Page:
Lakshmi Balasubramanyan |

Research Economist


Lakshmi Balasubramanyan, Research Economist

Lakshmi Balasubramanyan is a research economist in the Banking Policy and Analysis Group of the Federal Reserve Bank of Cleveland. She is primarily interested in the industrial organization of banking, the impact of banking regulation on bank behavior, and real estate finance.

Prior to joining the Bank in 2011, Dr. Balasubramanyan was an assistant professor in the Scott College of Business at Indiana State University. She earned her undergraduate and master of social science degrees in economics from the National University of Singapore. She earned her MS in finance and a PhD in applied economics, both from the Pennsylvania State University.

  • Fed Publications
  • Other Publications
Title Date Publication Author(s) Type

 

October, 2014 Federal Reserve Bank of Cleveland, working paper no. 14-15 ; Working Papers
Abstract: In this paper, I attempt to amalgamate the study of leverage-ratio performance with the monitoring decisions of a profit-maximizing bank. Applying tools used in studying the industrial organization of banking, my paper serves as a first step to tying the performance differences between the leverage and risk-based constraints to the more fundamental issue of monitoring. Does a bank faced with a leverage-based capital constraint monitor its loans better than a bank under a risk-based capital constraint? In a market that is characterized by a dominant bank and fringe banks, I seek to understand if the dominant bank monitors its loan when faced with a Basel III?style leverage ratio. The results show that under certain parameter ranges, the dominant bank will monitor its portfolio when faced with a leverage-based capital constraint. The results also show that the dominant bank will not monitor its portfolio when faced with a risk-based capital constraint.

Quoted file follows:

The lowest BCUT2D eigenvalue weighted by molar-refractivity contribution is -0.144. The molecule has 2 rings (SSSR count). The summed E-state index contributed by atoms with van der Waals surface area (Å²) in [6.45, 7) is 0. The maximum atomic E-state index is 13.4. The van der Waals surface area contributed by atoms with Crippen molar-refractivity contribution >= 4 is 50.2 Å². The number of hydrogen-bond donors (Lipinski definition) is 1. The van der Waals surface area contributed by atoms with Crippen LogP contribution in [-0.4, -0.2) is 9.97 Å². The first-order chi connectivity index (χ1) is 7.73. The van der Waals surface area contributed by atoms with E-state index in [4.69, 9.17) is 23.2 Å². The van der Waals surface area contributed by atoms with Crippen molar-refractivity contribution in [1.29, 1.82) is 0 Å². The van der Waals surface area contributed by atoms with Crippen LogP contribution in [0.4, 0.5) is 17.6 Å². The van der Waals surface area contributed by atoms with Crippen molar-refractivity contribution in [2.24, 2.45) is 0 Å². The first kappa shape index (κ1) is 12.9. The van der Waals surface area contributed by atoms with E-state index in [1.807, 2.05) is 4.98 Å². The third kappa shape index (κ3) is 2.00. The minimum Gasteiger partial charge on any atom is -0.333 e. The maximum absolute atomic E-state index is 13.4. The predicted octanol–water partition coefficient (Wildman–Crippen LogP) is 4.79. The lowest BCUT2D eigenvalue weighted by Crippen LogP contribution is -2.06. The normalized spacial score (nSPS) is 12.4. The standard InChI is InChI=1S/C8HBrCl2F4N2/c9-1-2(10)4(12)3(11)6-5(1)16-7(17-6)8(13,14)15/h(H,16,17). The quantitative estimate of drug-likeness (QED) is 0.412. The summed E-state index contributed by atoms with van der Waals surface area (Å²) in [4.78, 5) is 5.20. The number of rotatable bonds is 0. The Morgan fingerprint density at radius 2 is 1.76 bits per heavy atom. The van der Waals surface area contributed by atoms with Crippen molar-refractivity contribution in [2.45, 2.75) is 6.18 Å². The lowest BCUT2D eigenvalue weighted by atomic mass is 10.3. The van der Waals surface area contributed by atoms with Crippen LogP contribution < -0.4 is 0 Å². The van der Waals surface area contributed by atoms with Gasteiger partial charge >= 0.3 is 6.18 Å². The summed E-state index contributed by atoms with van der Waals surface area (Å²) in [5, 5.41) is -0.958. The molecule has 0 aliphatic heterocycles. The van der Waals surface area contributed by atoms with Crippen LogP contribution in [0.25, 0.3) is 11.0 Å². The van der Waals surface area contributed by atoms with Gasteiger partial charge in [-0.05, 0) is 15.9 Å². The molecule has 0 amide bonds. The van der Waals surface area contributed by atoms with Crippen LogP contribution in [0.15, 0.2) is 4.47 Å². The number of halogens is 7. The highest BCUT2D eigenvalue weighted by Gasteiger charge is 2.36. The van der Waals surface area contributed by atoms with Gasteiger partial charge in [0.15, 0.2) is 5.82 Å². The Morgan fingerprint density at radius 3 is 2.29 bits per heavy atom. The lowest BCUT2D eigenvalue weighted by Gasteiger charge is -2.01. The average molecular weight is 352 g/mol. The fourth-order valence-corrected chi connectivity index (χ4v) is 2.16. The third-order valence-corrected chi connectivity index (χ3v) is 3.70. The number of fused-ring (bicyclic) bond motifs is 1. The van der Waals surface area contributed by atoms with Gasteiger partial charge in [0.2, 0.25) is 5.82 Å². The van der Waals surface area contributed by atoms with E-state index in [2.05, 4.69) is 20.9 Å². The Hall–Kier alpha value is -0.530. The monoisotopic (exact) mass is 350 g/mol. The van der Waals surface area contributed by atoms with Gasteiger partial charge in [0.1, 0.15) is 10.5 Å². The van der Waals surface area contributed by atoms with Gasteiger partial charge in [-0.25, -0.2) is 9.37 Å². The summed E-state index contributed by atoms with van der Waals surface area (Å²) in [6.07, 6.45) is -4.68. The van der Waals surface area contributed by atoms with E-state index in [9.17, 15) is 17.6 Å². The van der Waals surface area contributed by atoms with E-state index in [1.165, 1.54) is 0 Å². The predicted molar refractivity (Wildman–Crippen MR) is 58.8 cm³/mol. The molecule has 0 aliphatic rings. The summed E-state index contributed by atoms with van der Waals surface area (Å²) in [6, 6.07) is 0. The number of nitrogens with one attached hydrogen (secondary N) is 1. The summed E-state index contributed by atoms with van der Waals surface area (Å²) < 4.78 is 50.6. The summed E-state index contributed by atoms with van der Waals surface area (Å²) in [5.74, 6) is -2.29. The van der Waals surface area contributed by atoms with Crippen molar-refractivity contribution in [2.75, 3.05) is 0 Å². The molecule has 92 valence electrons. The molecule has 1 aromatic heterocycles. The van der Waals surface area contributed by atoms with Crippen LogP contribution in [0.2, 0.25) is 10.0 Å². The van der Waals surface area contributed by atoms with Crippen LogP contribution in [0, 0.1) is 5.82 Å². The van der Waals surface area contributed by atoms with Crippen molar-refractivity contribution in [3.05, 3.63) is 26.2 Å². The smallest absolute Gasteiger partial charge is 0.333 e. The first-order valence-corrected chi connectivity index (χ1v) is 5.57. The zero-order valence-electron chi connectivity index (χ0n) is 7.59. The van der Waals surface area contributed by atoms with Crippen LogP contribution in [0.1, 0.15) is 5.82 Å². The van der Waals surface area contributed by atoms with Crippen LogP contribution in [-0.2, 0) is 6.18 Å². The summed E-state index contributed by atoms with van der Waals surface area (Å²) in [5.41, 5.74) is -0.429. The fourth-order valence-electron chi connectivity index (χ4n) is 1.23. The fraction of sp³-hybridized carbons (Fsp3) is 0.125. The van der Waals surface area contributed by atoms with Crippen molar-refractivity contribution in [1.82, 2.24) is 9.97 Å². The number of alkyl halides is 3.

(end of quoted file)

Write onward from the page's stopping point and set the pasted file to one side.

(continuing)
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November, 2013 Federal Reserve Bank of Cleveland, working paper no. 13-16 ; Joseph G Haubrich; Working Papers
Abstract: This study tries to get a sense of the topography of the regional banking landscape. We focus on bank holding companies and banks with $10 billion to $50 billion in assets and look for factors that potentially explain regional bank health from 2008 to 2013. Our dataset is a combination of bank Call Report data and confidential supervisory data. Our analysis shows that regional banks are not a monolithic group, and different factors explain bank safety and soundness for different types of banks.

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September, 2013 Federal Reserve Bank of Cleveland, working paper no. 13-13 ; James B Thomson; Saeed Zaman; Working Papers